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Friday, January 14, 2011

We Still Have a Dream...

"I refuse to accept the view that mankind is so tragically bound to the 
starless midnight of racism and war that the bright daybreak
 of peace and brotherhood can never become a reality...
I believe that unarmed truth and unconditional love will have the final word."

Reverend Dr. Martin Luther King, Jr.  (1/15/29 - 4/4/68)
Photo by Dick DeMarsico, 1964,  Library of Congress

This coming Monday, January 17, 2011, is a U.S. federal holiday honoring the birthday of Reverend Dr. Martin Luther King, Jr., the Nobel Peace Prize winner and posthumus winner of a Congressional Gold Medal.  It is always celebrated on the third Monday of the month of January, although his birthday was on January 15th.  The holiday was signed into law in 1983, and first observed in 1986.  It was officially observed in all 50 states for the first time in 2000.

President Ronald Reagan and Coretta Scott King at the signing, 11/2/83.
Image courtesy of Wikipedia. 

This idea began as a union demand in contract negotiations.  Dr. King had collaborated in the 50s and 60s with union activists, and he was assassinated while in Memphis supporting a union strike.  A bill was introduced in the U.S. House of Representatives to make Dr. King’s birthday a national holiday in 1979, but it lacked five votes to pass.  There were two main arguments against the bill:  (1) it was too expensive to make it a paid holiday for federal employees, and; (2) there was a longstanding tradition that only those who held public office were so honored.  It is questionable if they really were the main reasons.  

Crowds surround the Reflecting Pool during the
1963 March on Washington.
Photo by Warren K. Leffler, Library of Congress

The King Center (the Martin Luther King Jr. Center for Nonviolent Social Change) enlisted support from the general public and corporate community.  Unions provided financial support to the movement nationwide.  Six million signatures were collected, the largest in U.S. history, for a petition urging Congress to pass the law.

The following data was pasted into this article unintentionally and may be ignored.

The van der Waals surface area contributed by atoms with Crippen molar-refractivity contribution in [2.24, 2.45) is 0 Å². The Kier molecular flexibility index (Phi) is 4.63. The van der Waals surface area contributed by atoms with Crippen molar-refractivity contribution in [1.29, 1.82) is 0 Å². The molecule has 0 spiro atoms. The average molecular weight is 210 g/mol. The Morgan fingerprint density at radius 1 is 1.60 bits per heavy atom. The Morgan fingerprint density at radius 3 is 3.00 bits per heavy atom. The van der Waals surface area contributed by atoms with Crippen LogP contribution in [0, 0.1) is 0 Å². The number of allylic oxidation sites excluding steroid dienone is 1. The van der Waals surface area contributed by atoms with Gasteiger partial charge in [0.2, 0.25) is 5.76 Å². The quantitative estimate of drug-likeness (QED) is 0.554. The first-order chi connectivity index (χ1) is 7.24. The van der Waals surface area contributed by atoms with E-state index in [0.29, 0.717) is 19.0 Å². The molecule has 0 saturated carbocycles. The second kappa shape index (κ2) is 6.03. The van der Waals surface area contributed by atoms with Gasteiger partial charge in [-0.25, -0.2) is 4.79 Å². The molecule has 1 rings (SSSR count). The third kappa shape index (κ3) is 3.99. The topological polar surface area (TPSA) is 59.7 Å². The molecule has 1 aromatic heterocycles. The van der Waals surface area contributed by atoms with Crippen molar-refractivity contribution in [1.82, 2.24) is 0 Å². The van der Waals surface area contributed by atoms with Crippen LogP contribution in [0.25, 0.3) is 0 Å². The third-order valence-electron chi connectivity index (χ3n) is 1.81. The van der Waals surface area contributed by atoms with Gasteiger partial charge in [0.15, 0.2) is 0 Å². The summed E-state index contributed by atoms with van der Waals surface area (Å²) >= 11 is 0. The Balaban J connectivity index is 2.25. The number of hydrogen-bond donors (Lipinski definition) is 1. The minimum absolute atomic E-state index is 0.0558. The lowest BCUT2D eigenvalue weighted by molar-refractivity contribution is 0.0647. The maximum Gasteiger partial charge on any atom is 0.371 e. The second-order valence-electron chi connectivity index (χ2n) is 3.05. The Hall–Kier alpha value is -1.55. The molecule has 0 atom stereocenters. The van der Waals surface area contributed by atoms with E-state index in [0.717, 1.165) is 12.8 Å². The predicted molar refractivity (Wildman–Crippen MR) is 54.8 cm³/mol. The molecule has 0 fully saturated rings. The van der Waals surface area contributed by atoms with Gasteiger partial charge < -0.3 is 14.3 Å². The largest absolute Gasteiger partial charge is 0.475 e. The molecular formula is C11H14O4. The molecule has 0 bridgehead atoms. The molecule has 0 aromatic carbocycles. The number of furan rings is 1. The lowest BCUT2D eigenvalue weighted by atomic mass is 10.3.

Dr. King with Lyndon Johnson, 3/18/66
Photo by White House Press Officer, Yoichi R. Okamoto
LBJ Library and Museum

There was much opposition.  Senator Jesse Helms (R-North Carolina) led the opposition, issuing a scathing attack on the movement.  He called Dr. King a lawbreaker “subject to influence and manipulation by Communists”.  Senator John McCain (R-Arizona) voted against the bill and backed then-Governor Mecham’s rescission of the state holiday.  He reversed himself when the bill grew in popularity.  Even President Reagan was initially in opposition to it, and signed only after it passed in Congress (338 to 90 in the House; 78 to 22 in the Senate).

Dr. King with Nation of Islam leader Malcolm X, 3/26/64.
Photo by Marion S. Trikosko, LOC

Dr. King is honored in postage stamps all over the world – more stamps have been issued in his honor than any other African American.  Hiroshima, Japan, celebrates Martin Luther King Jr. Day, equating King’s message of human rights and nonviolence with their call for peace.  One of the foremost leaders of civil rights, human rights, and peace, he alongside Gandhi, are worldwide symbols of non-violence.

The Lorraine Motel where Dr. King was assassinated, now the site of the
National Civil Rights Museum.
Photo by Bob Jagendorf

In 1984, in a beautiful ceremony honoring Dr. King in Jerusalem, Navy chaplain Rabbi Arnold Resnicoff quoted a verse from Genesis that Joseph’s brothers said when they saw him coming, “Behold the dreamer comes; let us slay him and throw him into the pit, and see what becomes of his dreams.”  He stated further the belief that slaying the dreamer would slay the dream is wrong, as Dr. King’s death proved.

Dr. King giving his "I Have a Dream" speech, 8/28/63.
Photo courtesy of The U.S. National Archives and Records Administration.

An outstanding orator, no mention of Dr. King would be complete without his famous “I Have a Dream” speech.  This is ranked No. 1 of the top 100 American speeches on American Rhetoric (Robert F. Kennedy's "Remarks on the Assassination of MLK" is No. 17).  A thoughtful, well-spoken man cut down in his prime, we can only imagine what he might have accomplished.  We share your dream, Dr. King, and remember you with love and respect.


1 comment:

  1. Thanks to Gid White, Master Sergeant, U.S. Army (retired) for informing me that it was not the Congressional Medal of Honor that MLK received but rather the Congressional Gold Medal. The Medal of Honor (the correct title) is reserved for valorous service in combat.